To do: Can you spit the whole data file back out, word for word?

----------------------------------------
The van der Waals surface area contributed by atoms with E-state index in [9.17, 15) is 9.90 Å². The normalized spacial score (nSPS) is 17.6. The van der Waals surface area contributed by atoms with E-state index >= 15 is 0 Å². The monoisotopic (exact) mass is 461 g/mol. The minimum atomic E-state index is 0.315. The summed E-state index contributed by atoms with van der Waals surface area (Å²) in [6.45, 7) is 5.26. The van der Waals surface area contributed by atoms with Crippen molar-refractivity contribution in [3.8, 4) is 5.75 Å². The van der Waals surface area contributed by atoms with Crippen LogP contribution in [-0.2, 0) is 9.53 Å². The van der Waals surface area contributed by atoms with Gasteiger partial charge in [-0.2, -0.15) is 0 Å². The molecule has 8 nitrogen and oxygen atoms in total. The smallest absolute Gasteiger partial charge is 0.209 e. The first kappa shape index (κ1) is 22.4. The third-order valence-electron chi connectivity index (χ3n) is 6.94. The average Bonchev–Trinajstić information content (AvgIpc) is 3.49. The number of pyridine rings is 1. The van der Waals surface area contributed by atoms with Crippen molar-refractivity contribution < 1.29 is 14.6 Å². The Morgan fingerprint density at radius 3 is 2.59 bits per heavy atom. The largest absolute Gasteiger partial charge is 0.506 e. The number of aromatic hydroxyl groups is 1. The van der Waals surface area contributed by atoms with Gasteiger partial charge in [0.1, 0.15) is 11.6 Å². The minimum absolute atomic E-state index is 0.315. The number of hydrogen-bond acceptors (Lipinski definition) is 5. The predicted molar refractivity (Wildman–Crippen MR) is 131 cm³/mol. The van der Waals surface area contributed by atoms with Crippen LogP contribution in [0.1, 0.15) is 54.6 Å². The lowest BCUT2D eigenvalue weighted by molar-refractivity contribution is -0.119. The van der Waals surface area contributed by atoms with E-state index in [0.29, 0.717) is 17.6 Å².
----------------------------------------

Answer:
The van der Waals surface area contributed by atoms with E-state index in [9.17, 15) is 9.90 Å². The normalized spacial score (nSPS) is 17.6. The van der Waals surface area contributed by atoms with E-state index >= 15 is 0 Å². The monoisotopic (exact) mass is 461 g/mol. The minimum atomic E-state index is 0.315. The summed E-state index contributed by atoms with van der Waals surface area (Å²) in [6.45, 7) is 5.26. The van der Waals surface area contributed by atoms with Crippen molar-refractivity contribution in [3.8, 4) is 5.75 Å². The van der Waals surface area contributed by atoms with Crippen LogP contribution in [-0.2, 0) is 9.53 Å². The van der Waals surface area contributed by atoms with Gasteiger partial charge in [-0.2, -0.15) is 0 Å². The molecule has 8 nitrogen and oxygen atoms in total. The smallest absolute Gasteiger partial charge is 0.209 e. The first kappa shape index (κ1) is 22.4. The third-order valence-electron chi connectivity index (χ3n) is 6.94. The average Bonchev–Trinajstić information content (AvgIpc) is 3.49. The number of pyridine rings is 1. The van der Waals surface area contributed by atoms with Crippen molar-refractivity contribution < 1.29 is 14.6 Å². The Morgan fingerprint density at radius 3 is 2.59 bits per heavy atom. The largest absolute Gasteiger partial charge is 0.506 e. The number of aromatic hydroxyl groups is 1. The van der Waals surface area contributed by atoms with Gasteiger partial charge in [0.1, 0.15) is 11.6 Å². The minimum absolute atomic E-state index is 0.315. The number of hydrogen-bond acceptors (Lipinski definition) is 5. The predicted molar refractivity (Wildman–Crippen MR) is 131 cm³/mol. The van der Waals surface area contributed by atoms with Crippen LogP contribution in [0.1, 0.15) is 54.6 Å². The lowest BCUT2D eigenvalue weighted by molar-refractivity contribution is -0.119. The van der Waals surface area contributed by atoms with E-state index in [0.29, 0.717) is 17.6 Å².